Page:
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VOL. 38 | NO. 29 | Friday, July 18, 2014

Middle Tennessee banks make good consolidation targets

By Jeannie Naujeck

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Prevailing wisdom says community banks need to reach about $1 billion in assets to absorb new regulatory and compliance costs imposed by the Dodd-Frank Act and Consumer Financial Protection Bureau. Not all bankers agree.

While more Tennessee community banks will reach that benchmark this year through mergers or organic growth, remaining small is still a viable alternative for some small banks with good assets and tight management.

The July 1 merger of Franklin Synergy and MidSouth banks, with combined assets of $1 billion+, is the latest in about a half-dozen deals announced this year, most in urban and suburban markets.

Expect more to come, says Colin Barrett, president of the Tennessee Bankers Association.

“We’re going to continue to see some consolidation between now and the end of the year,” he says. “There are still a good number of deals in the works.”

On a national level, 2014 is likely to be the biggest year for bank mergers since 2008, with small bank deals accounting for the majority of the transactions, according to SNL Financial data.

Tennessee currently ranks about fifth in the nation in its rate of bank mergers and acquisitions, Barrett says.

Middle Tennessee’s growing economy puts it in the sights of regional and national banks looking to expand through acquisition, and investment bankers say it is one of the most attractive markets in the country to enter.

For an out-of-state bank looking to make a splash in Tennessee, a profitable, well-managed bank like Pinnacle, CapStar or the merged Franklin Synergy Bank would be an attractive target for acquisition, says banking attorney Dan Small, who represented MidSouth in its merger. And for the same reasons, those banks are also positioned to acquire.

For small banks – about half of Tennessee-based banks have less than $200 million in assets – frequently-cited reasons to merge include the increasing costs of regulation and compliance, which some believe are becoming too burdensome to absorb without scaling up.

With data breaches and identity theft becoming more common, regulators also recently announced they’ll be placing greater scrutiny on community banks’ online security measures.

The economy has also brought clarity to banks’ books, with most questionable assets cleared away, Barrett says.

“A lot of them are gone – or at least everyone has a full understanding of what they are – which makes it easier for banks to get real valuations out of other banks for the purposes of acquisition,” he says.

“People like to know what’s on the books and have a good understanding before they’re ready to make a purchase.”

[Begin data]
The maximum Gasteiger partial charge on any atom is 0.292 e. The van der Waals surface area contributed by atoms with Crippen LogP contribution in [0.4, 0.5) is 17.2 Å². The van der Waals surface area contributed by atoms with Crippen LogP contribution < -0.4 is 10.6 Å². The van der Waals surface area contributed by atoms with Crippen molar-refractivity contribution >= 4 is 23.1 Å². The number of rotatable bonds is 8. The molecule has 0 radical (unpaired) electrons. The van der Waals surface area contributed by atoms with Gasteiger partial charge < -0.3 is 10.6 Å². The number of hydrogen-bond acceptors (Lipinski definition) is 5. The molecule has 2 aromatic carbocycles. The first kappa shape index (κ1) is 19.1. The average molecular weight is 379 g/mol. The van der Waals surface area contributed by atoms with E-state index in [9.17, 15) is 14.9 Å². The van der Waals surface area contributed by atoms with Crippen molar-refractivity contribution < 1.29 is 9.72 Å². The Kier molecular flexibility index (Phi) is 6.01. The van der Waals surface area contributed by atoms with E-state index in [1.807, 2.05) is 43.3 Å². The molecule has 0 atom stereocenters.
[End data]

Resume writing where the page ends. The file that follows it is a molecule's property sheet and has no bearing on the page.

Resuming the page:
Many banks that merged during the recession – because they didn’t want to or weren’t able to raise the capital that regulators wanted them to have – were bought for low prices but the value of their assets were uncertain, Small says.

“The problem is you didn’t know what the assets were worth. There were loan problems and you didn’t know how deep those problems were,” he says.

“Now things have changed. Most of the banks have come out of this and are starting to show earnings. Now the question is, ‘What multiple of earnings should we pay you? What can I do with your assets?’

“You’ve now cleaned up your loan portfolio but haven’t had a lot of time to build your earnings, so now is the appropriate time for me to come in and buy. I know your assets are probably okay and your shareholders are probably tired of having stock that they can’t sell. Your directors may have regulatory fatigue. So it’s the perfect time to strike.”

Not all bank directors feel that way. Civic Bank & Trust CEO Bob Perry is one of those bankers who not only doesn’t have a problem with staying small, but also doesn’t think the new regulatory costs are particularly onerous.

“There’s a lot of talk about the regulatory environment driving this, but I don’t see any banker I know letting the cost of Dodd-Frank drive them into a merger,” Perry says.

“Unless the cultures match up, unless the money or share offer is adequate, nobody’s going to let the regulatory environment drive a bad deal.”

Civic has about $145 million in assets, and Perry notes that half the banks in Tennessee have less than $200 million.

Over the years, he says, costs like FDIC insurance have been much more burdensome, yet banks have absorbed it.

“If you take a rifle shot at Dodd-Frank, sure, it’s expensive and compliance is expensive and the rules have changed, but I don’t know anybody who says ‘I’m going to fold up my tent and take whatever money I can get and merge with any culture because I can’t pay the Dodd-Frank regulatory costs.

“If you’re making money and doing right by your shareholders, you don’t have to run off just because some costs come along you hadn’t planned on that you will adapt to eventually.”

Banks of Civic’s size stay profitable for shareholders through lean management and intense underwriting of business loans, Perry says.

And there are plenty of customers who still support small banks.

“Will we merge? I don’t know,” Perry adds. “Probably at some point in time. Soon? I don’t know. If something comes along, and it’s in the best interest of our shareholders to do so, yes.”

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